Remembering 1997

Dec. 1, 2003
New lighting technology, investment in Asia and more mergers and acquisitions were front-page news in 1997.Anyone who considers the electrical wholesaling

New lighting technology, investment in Asia and more mergers and acquisitions were front-page news in 1997.

Anyone who considers the electrical wholesaling business to be a staid, smokestack-oriented industry must be surprised at some of the changes and new technologies that took hold in the market in 1997. Increasing interest in fiber-optic lighting and other alternative light sources, new marketing strategies aimed at locking up the energy-retrofit business of national accounts, advances in online ordering and millions of dollars invested in the Asian market were the biggest trends that took root in 1997. This article chronicles these changes, and offers some insight into how they may reshape the electrical industry for years to come.

The spotlight shone on new products and new marketing strategies in the lighting market. For the past 20 years, the lighting market has focused much of its energies on developing solutions to replace electricity-guzzling, inefficient lighting systems. While this movement is still sweeping through the industry with a full head of steam, there are some new trends to watch.

For one, there's a ton of action and investment in the fast-growing fiber-optic lighting market and in alternate lighting technologies such as light pipes and remote-source lighting. These technologies have attracted interest in recent years because of the crisp, white light they produce and the design options they offer. One very active new player in this market is Advanced Lighting Technologies, Inc. (ADLT), Cleveland, Ohio. ADLT, with $86.5 million in sales last year, built on its base in the metal-halide market and expanded into the fiber-optic market with acquisitions of and joint ventures with several fiber-optic lighting equipment manufacturers. The company plans to use these deals to offer a package of fiber-optic lighting systems using metal-halide lamps. ADLT has a 30% market share in metal-halide sales worldwide and a 10% share of these products in the U.S.

The company bought Cable Lite Corp., Dallas, Texas; took an 18% stake in Fiberstars, Inc., Fremont, Calif.; formed a joint venture with Japanese metal-halide products manufacturer Koto Luminous, Inc; bought British metal-halide systems manufacturer W.J. Parry Electrical; and formed a joint venture with fiber-optic cable manufacturer Rohm and Haas Co., Philadelphia, Pa. The company also purchased Ruud Lighting, Inc., Racine, Wis., a well-known manufacturer of outdoor lighting fixtures that markets its products by catalog. ADLT will eventually sell its new lighting systems in this catalog.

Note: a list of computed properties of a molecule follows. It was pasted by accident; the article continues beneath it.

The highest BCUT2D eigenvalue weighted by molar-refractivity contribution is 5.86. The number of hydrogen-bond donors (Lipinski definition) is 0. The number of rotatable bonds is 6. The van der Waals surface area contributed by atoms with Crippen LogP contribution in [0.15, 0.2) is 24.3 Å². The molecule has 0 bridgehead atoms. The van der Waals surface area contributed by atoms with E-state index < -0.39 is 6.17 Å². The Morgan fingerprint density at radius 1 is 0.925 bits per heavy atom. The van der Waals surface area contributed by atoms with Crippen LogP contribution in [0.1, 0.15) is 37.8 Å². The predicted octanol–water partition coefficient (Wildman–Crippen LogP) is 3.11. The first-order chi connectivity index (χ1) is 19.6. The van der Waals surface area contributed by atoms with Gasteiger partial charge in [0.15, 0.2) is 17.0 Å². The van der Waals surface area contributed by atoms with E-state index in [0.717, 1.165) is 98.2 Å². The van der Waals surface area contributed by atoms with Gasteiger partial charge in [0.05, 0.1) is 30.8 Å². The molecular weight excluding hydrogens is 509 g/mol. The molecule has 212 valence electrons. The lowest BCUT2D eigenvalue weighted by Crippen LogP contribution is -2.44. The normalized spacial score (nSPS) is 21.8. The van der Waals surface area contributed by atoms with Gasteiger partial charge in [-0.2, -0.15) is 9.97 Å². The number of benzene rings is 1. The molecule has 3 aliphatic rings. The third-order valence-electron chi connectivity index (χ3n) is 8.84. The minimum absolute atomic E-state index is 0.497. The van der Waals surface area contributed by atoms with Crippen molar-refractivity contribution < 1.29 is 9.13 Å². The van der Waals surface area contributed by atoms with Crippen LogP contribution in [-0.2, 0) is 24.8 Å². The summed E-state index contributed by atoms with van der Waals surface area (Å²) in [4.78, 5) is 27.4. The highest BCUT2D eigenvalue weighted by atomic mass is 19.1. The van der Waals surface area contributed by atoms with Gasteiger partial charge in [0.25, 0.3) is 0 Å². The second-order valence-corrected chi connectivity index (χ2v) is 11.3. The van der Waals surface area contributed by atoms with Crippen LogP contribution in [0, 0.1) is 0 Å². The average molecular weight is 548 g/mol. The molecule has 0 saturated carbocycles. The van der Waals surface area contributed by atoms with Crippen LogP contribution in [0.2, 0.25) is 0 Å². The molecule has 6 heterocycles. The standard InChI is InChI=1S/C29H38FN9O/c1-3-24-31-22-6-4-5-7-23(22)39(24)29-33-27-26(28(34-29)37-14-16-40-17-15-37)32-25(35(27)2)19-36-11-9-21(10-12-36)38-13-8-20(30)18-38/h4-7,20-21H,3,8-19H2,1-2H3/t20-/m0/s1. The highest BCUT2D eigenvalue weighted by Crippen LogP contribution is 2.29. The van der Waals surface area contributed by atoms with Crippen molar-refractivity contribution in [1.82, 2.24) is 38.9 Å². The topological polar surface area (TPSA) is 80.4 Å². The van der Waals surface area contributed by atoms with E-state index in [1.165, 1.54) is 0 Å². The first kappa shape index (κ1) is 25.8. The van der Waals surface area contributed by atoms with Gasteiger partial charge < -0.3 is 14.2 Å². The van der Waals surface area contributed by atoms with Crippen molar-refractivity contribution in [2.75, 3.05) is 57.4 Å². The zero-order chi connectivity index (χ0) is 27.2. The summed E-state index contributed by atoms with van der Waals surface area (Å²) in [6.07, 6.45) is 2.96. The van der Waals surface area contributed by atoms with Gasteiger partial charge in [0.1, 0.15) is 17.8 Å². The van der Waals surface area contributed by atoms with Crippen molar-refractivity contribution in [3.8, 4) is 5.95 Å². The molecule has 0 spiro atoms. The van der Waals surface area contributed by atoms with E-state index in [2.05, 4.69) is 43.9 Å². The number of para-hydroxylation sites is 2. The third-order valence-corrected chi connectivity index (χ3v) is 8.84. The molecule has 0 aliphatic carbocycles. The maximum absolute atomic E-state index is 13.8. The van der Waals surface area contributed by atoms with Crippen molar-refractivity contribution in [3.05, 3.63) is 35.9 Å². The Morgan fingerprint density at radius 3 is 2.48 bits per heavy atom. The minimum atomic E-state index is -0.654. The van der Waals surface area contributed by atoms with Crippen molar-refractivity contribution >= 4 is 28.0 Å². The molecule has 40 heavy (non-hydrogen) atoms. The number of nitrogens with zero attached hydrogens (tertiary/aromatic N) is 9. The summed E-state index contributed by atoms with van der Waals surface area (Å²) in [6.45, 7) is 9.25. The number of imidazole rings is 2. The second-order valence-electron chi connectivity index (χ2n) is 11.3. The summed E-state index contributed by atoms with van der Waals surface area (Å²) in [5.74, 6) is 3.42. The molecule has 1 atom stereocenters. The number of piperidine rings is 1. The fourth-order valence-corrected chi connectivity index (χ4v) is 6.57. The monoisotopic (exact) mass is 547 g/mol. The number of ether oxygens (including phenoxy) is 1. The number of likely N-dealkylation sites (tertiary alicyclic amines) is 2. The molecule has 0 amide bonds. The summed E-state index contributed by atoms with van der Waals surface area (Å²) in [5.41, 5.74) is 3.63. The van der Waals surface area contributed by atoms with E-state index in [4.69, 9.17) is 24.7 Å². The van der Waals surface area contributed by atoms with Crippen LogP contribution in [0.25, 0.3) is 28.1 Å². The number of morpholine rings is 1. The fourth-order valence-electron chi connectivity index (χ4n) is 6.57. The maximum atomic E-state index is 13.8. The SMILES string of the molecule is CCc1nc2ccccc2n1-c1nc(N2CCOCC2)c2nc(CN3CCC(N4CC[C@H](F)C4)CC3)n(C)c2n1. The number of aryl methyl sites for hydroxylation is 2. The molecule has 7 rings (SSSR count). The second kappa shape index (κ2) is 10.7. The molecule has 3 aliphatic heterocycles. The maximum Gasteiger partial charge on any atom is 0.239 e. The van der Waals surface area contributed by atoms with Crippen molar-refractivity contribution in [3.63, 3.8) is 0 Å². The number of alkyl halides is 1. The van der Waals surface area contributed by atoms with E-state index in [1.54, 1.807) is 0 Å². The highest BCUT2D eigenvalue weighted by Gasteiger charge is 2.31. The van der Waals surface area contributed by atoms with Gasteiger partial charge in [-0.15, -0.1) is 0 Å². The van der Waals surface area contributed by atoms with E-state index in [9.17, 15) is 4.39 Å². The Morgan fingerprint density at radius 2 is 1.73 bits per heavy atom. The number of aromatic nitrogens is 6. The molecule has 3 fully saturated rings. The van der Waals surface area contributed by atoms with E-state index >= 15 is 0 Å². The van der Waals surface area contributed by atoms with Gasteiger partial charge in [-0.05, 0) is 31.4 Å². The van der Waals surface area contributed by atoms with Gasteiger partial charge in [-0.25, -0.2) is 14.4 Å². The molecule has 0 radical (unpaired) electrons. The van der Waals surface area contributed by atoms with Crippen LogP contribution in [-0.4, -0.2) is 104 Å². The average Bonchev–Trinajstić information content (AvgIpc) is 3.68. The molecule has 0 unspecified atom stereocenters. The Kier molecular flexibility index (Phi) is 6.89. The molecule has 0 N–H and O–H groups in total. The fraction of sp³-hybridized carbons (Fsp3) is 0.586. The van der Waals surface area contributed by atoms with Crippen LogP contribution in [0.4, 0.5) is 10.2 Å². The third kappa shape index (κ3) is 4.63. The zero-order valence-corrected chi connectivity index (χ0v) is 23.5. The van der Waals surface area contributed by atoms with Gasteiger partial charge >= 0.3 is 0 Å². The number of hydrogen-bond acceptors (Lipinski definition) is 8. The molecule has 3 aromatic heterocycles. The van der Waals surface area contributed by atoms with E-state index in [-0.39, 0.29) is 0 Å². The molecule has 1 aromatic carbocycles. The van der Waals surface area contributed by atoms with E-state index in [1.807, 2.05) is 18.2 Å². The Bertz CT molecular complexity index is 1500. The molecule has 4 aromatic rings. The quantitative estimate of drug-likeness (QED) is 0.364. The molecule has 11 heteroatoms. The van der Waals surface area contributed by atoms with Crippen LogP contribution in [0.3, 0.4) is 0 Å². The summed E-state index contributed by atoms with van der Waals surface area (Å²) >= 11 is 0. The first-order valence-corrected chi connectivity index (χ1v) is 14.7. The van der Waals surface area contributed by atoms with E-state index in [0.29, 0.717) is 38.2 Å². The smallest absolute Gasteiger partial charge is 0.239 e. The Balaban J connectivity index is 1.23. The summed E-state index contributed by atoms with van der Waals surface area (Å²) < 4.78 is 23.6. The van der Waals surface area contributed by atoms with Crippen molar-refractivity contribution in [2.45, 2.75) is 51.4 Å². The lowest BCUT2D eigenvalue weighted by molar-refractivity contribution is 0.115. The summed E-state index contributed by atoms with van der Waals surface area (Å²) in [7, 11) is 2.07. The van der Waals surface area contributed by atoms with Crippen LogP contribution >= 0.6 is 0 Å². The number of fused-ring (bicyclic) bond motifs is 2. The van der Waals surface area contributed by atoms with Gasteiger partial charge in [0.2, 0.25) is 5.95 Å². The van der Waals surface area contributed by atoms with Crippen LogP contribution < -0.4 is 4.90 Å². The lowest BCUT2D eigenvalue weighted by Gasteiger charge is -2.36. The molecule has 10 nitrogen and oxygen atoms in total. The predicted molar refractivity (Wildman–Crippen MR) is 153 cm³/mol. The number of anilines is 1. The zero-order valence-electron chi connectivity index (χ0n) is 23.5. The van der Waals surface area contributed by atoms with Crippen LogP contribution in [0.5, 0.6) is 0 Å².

Another fiber-optic lighting manufacturer attracting attention from investors is Remote Source Lighting International, Inc., Morrisville, N.C. Among the 42 strategic relationships it developed over the past two years were a $10 million equity investment from Strategic Resource Solutions Corp., a subsidiary of Carolina Power and Light Co., and a $6 million cash infusion from Quantum Industrial Partners LDC, New York, N.Y.

A new player with a long track record of innovative product development has also joined the ranks of companies now interested in alternative light sources. 3M Co., Minneapolis, Minn., is producing light pipes that blend some radical reflector technology first developed in the R&D department of 3M's abrasives business unit with a sulfur lamp manufactured by Fusion Lighting, Inc., Rockville, Md. A 20-meter long light pipe can replace four to five lighting fixtures and significantly cut energy costs.

These are not the only companies getting interested in alternative lighting technology. Among the acquisitions and joint ventures engineered this year by Chicago Miniature Lamp, Inc. (CML), Canton, Mass., was a joint venture with Germany's Schott Corp., a billion-dollar manufacturer of optical and technical glass products.

CML has been an acquirer of lighting companies on the global scene and made over a dozen acquisitions in the past five years. During 1997, CML purchased Valmont Electric's ballast division based in El Paso, Texas, and renamed it Power Lighting Products. Then in August, it bought lamp manufacturer Sylvania Lighting International, Geneva, Switzerland, for $165 million, and its Power Lighting unit became the lamp company's key ballast supplier. Sylvania Lighting International was a privately held company, distinct from the U.S.-based Sylvania lamp business that GTE sold to Osram in 1993.

National accounts such as Fortune 500 companies with millions of square feet of offices, factories, government and military buildings, hospitals and schools have always been the largest potential customers for lighting retrofits. No news there. But this year two groups of energy-service companies (ESCOs) and electrical distributors formed partnerships that stretch past regional boundaries to serve national accounts and other large customers.

The Preferred Products Group (PPG), Trenton, N.J., is a group of ESCOs now selecting preferred vendors to supply all of their retrofit work. On the distributor side, Bernie Erickson, executive vice president, O.K. Electric Supply Co., Perth Amboy, N.J., formed Upgrade Solutions, Inc., Colts Neck, N.J., a nationwide alliance of electrical distributors created to sell energy-efficient electrical products to national accounts.